John 21:18-25

18 Most assuredly, I say to you, when you were younger, you girded yourself and walked where you wished; but when you are old, you will stretch out your hands, and another will gird you and carry you where you do not wish.”

19 This He spoke, signifying by what death he would glorify God. And when He had spoken this, He said to him, “Follow Me.”

20 Then Peter, turning around, saw the disciple whom Jesus loved following, who also had leaned on His breast at the supper, and said, “Lord, who is the one who betrays You?”

21 Peter, seeing him, said to Jesus, “But Lord, what about this man?”

22 Jesus said to him, “If I will that he remain till I come, what is that to you? You follow Me.”

23 Then this saying went out among the brethren that this disciple would not die. Yet Jesus did not say to him that he would not die, but, “If I will that he remain till I come, what is that to you?”

24 This is the disciple who testifies of these things, and wrote these things; and we know that his testimony is true.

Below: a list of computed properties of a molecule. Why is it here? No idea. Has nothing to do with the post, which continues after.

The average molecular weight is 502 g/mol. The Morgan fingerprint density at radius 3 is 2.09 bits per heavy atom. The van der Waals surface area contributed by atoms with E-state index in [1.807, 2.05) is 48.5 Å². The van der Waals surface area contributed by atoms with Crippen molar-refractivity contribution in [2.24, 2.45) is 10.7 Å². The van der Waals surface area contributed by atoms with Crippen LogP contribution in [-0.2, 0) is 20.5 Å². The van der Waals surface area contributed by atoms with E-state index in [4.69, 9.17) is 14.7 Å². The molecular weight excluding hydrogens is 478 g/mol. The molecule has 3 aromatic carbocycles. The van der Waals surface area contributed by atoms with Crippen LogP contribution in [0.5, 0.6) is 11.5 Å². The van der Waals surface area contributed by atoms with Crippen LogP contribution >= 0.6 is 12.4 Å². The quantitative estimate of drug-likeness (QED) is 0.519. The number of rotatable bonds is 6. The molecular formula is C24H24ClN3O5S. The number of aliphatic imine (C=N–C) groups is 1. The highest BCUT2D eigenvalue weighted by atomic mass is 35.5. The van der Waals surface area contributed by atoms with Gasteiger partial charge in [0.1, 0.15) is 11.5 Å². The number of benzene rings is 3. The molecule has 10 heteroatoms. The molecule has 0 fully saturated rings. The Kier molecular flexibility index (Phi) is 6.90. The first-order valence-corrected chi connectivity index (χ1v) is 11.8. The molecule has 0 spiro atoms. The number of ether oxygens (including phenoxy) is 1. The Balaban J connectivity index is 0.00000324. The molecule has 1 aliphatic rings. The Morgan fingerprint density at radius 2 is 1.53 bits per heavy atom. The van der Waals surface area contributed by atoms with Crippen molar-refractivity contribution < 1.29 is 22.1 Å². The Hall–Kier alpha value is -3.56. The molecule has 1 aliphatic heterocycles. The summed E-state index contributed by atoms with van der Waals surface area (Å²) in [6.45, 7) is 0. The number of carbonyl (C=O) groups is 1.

25 And there are also many other things that Jesus did, which if they were written one by one, I suppose that even the world itself could not contain the books that would be written. Amen.

Jesus prophesied (v. 18) that Peter, when he was old, would be crucified (stretch out your hands). Peter referred to this in his second epistle. Knowing that shortly I must put off my tent, just as our Lord Jesus Christ showed me (2 Peter 1:14).

follow Me (v. 19) = tense means “keep on following” — to the end.

Back in John 13:36-37, Peter wanted to follow Christ but couldn’t. Now Jesus tells Peter to follow Him (v. 19). Peter couldn’t follow in his own strength, but God would will him to follow in God’s strength.

Church tradition states that Peter was crucified in Rome under Nero in 65-70 A.D. (upside down at his request because he said he wasn’t worthy to die as Christ had, but this isn’t known for sure).

Jesus’ statement about John’s death (v. 22) wasn’t a prophecy but a statement of His sovereignty.

Verse 25 is the only place in John’s Gospel where the writer refers to himself as “I.”

This entry was posted in John. Bookmark the permalink.